The Suffolk County Water Authority says that it is seeing success with its water conservation plan and that customers are adopting water savings measures. SCWA adopted a new comprehensive water conservation plan at the beginning of this year that set new rules for lawn watering, enhanced credits for installing water saving devices and started an extensive outreach and messaging campaign to stress the importance of water conservation. With the summer and the lawn watering season ending, SCWA says that peak pumping rates were lower than in 2022, despite droughts in both years.
“We understand that it’s going to be multi-effort to change behavior in Suffolk County,” said SCWA Chairman Charles Lefkowitz. “Many of our customers have habits built over a lifetime and we are asking them to change that for the good of the water system. Even though this was just the first year of this new effort, we are already seeing that our customers are changing to the odd/even lawn watering schedule and taking other steps to reduce their water use. We will keep at it over time, but we are pleased to see some early success.”
Central to SCWA’s conservation plan was the adoption of an odd/even watering policy that instructs customers to only water their lawns on the calendar dates that correspond to their street address. Homes or businesses with odd numbered street address should only water on odd numbered calendar dates and homes or businesses with even numbered street address should only water on even numbered calendar dates.
The odd/even policy is intended to reduce peak demand on the system to ensure that there is adequate supply of water to serve all customers. SCWA says that data from this year shows that the policy is working. Despite this summer’s drought, the highest level of pumping reached by SCWA this year was 515,720 gallons per minute, a 3.4% reduction from the peak last year of 533,338 gallons per minute. That difference represents the capacity of about 15 large supply wells.
SCWA also increased the amount it offers in WaterWise credits to customers who install water saving devices, like smart controllers for automatic sprinkler systems and low-flow shower heads. Previously, SCWA offered $50 over the entire lifetime of an account in credits. With the new conservation plan, that amount was increased to $250 every three years, allowing customers to get money back for multiple devices. The program has seen its most successful year as more than 1,500 customers have received a credit so far. That is already higher than any previous year.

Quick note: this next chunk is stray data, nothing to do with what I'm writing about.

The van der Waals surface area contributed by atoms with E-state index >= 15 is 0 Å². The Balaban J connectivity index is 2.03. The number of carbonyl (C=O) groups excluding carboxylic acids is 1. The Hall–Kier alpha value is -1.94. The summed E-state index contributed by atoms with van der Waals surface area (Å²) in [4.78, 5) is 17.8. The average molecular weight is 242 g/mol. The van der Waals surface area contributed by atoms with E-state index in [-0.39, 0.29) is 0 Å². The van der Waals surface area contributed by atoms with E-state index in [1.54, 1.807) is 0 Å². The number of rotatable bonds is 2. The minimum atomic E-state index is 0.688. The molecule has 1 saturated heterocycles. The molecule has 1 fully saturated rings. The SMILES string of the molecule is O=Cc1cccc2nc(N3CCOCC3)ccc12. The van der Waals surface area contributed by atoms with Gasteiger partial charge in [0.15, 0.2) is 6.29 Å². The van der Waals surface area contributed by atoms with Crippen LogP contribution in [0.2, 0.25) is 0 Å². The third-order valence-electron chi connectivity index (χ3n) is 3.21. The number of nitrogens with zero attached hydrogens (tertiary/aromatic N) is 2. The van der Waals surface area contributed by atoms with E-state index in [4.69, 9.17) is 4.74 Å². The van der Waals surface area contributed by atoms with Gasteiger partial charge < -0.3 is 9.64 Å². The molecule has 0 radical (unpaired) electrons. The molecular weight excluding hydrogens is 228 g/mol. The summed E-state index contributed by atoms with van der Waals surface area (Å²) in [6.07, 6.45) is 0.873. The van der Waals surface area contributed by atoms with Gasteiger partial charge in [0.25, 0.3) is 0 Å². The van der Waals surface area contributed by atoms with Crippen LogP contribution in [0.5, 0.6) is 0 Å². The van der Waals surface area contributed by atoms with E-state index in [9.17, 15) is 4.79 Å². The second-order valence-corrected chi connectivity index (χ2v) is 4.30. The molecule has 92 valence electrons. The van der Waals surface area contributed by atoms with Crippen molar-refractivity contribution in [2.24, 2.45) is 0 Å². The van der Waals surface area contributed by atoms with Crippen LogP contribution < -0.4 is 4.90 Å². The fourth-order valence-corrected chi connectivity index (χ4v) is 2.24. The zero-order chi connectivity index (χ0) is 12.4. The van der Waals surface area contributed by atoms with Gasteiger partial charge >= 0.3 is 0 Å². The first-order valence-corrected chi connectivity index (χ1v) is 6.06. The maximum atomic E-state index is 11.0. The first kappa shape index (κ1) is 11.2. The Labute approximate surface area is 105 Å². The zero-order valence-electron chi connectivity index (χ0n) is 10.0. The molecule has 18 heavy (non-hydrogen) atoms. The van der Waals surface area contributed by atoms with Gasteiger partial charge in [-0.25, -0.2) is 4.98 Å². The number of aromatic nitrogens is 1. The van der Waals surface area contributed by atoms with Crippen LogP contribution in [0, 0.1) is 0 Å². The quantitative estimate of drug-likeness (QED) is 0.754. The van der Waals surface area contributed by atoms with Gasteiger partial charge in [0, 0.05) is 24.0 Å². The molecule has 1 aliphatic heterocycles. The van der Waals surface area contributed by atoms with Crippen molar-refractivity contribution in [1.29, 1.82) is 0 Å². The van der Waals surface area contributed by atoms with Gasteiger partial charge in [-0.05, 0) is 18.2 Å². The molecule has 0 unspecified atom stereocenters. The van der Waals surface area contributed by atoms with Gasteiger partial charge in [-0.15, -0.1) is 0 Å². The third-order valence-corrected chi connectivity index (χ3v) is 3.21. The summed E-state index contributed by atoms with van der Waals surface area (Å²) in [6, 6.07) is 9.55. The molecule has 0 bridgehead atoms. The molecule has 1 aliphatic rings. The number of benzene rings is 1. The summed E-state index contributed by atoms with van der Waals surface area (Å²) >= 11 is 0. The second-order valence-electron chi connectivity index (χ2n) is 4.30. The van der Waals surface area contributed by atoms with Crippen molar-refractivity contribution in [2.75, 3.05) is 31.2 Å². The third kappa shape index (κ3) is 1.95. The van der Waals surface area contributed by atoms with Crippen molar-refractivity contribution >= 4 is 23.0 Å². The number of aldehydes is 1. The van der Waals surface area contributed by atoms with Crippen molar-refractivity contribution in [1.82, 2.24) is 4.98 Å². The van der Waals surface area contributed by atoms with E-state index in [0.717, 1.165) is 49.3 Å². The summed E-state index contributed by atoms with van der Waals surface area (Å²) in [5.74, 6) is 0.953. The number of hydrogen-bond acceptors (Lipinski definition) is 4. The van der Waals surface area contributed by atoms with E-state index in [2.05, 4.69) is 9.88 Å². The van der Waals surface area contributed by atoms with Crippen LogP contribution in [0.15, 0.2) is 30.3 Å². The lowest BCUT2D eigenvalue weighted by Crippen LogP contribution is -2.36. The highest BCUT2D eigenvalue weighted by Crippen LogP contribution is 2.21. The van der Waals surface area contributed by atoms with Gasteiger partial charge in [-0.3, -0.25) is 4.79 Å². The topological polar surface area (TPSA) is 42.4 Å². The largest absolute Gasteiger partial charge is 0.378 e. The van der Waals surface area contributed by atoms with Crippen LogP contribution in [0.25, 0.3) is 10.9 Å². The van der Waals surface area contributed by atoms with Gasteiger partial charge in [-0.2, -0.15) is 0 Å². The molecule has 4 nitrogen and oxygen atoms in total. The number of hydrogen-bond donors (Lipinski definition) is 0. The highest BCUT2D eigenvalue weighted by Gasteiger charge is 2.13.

To promote these new measures, SCWA began a proactive outreach campaign to its customers using digital, radio and newspaper ads to inform customers of the new policies. That was bolstered by direct outreach efforts with phone messages, emails and supplemental information on customer bills. During the summer, SCWA held four community meetings focused on drinking water that it calls WaterTalks. The meetings put special emphasis on the importance of water conservation, allowing SCWA staff to make direct appeals to hundreds of customers.
SCWA Chief Executive Officer Jeffrey Szabo says that outreach will continue into the future, saying “We are making water conservation one of our top priorities because if we can reduce water demand than we can avoid building costly additional infrastructure. It makes financial sense for the Authority and for our customers because it helps us keep our rates low. We are going to keep letting our customers know how they can reduce their water use because water conservation is the smart thing to do.”
Cathy Haas, New York State Department of Environmental Conservation Region 1 Director said, “Preservation of Long Island’s sole source aquifer is vital to our communities and the environment. The Suffolk County Water Authority’s efforts to conserve New York’s natural resources are critical and DEC applauds Long Island residents for taking up the call and reducing their water usage.”
The Suffolk County Water Authority is an independent public-benefit corporation operating under the authority of the Public Authorities Law of the State of New York. Serving approximately 1.2 million Suffolk County residents, the Authority operates without taxing power on a not-for-profit basis.